Most roses that are grown for cut flowers are not very appealing in the landscape. They look better behind shorter perennials or shrubbery, with their taller flowering stems standing higher above. Mounding herbs like lavender, lavender cotton or rosemary, or small hedges of boxwood, dwarf hebe or Indian hawthorn obscurer their thorny undergrowth nicely. Candytuft, Iberis sempervirens, is a small perennial that gets just high enough to give a neat edge to a row of roses.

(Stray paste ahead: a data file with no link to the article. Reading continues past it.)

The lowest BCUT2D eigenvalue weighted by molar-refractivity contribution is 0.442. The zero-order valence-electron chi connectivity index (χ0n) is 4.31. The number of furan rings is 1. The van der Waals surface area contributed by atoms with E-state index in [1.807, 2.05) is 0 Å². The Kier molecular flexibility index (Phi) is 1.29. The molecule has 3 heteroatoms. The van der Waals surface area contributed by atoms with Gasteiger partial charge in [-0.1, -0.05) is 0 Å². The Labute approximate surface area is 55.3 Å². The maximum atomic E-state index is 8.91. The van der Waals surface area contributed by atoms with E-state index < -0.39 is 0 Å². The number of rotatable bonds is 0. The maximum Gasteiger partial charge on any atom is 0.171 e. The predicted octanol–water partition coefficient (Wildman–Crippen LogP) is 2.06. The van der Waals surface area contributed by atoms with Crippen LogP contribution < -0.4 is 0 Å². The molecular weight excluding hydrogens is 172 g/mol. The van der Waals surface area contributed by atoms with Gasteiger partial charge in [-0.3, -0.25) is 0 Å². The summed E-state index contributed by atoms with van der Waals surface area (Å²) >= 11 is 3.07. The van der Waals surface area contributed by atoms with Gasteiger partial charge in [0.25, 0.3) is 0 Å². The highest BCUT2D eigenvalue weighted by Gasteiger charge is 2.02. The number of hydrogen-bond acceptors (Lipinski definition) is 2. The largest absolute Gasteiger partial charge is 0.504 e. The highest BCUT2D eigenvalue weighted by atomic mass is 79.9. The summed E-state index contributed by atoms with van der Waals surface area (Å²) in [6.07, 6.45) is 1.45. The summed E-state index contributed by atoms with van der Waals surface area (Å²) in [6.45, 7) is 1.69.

It gets gets about a foot deep, and can very slowly but eventually spread over a few square feet. The tiny, narrow and dark green leaves are less than an inch long. Inch wide trusses of minute white flowers resemble those of sweet alyssum, although lack fragrance. Sloppy plants can be restored by getting pruned almost to the ground.